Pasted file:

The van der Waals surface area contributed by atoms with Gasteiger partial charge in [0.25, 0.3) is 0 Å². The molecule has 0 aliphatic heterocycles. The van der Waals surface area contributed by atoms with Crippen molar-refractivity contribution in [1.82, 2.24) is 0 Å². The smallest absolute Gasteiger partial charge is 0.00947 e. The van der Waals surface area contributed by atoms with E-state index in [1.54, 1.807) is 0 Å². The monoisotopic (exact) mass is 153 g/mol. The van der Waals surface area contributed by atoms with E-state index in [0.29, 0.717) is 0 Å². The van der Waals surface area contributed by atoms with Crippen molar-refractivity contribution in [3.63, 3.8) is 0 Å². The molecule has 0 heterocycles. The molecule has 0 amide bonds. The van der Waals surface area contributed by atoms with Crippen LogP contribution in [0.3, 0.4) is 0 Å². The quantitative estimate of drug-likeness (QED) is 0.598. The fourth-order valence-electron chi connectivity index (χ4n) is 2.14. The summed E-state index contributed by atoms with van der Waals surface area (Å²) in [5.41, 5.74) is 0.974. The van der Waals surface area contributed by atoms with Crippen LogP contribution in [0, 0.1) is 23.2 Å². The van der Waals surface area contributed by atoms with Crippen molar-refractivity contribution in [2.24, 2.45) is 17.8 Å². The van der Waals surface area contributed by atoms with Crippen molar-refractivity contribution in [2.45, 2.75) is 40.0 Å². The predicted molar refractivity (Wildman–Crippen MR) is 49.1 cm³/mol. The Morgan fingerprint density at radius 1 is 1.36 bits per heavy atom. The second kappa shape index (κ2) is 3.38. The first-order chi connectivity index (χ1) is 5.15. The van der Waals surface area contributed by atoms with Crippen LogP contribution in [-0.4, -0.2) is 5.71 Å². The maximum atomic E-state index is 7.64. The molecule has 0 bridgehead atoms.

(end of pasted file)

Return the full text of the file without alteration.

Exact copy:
The van der Waals surface area contributed by atoms with Gasteiger partial charge in [0.25, 0.3) is 0 Å². The molecule has 0 aliphatic heterocycles. The van der Waals surface area contributed by atoms with Crippen molar-refractivity contribution in [1.82, 2.24) is 0 Å². The smallest absolute Gasteiger partial charge is 0.00947 e. The van der Waals surface area contributed by atoms with E-state index in [1.54, 1.807) is 0 Å². The monoisotopic (exact) mass is 153 g/mol. The van der Waals surface area contributed by atoms with E-state index in [0.29, 0.717) is 0 Å². The van der Waals surface area contributed by atoms with Crippen molar-refractivity contribution in [3.63, 3.8) is 0 Å². The molecule has 0 heterocycles. The molecule has 0 amide bonds. The van der Waals surface area contributed by atoms with Crippen LogP contribution in [0.3, 0.4) is 0 Å². The quantitative estimate of drug-likeness (QED) is 0.598. The fourth-order valence-electron chi connectivity index (χ4n) is 2.14. The summed E-state index contributed by atoms with van der Waals surface area (Å²) in [5.41, 5.74) is 0.974. The van der Waals surface area contributed by atoms with Crippen LogP contribution in [0, 0.1) is 23.2 Å². The van der Waals surface area contributed by atoms with Crippen molar-refractivity contribution in [2.24, 2.45) is 17.8 Å². The van der Waals surface area contributed by atoms with Crippen molar-refractivity contribution in [2.45, 2.75) is 40.0 Å². The predicted molar refractivity (Wildman–Crippen MR) is 49.1 cm³/mol. The Morgan fingerprint density at radius 1 is 1.36 bits per heavy atom. The second kappa shape index (κ2) is 3.38. The first-order chi connectivity index (χ1) is 5.15. The van der Waals surface area contributed by atoms with Crippen LogP contribution in [-0.4, -0.2) is 5.71 Å². The maximum atomic E-state index is 7.64. The molecule has 0 bridgehead atoms.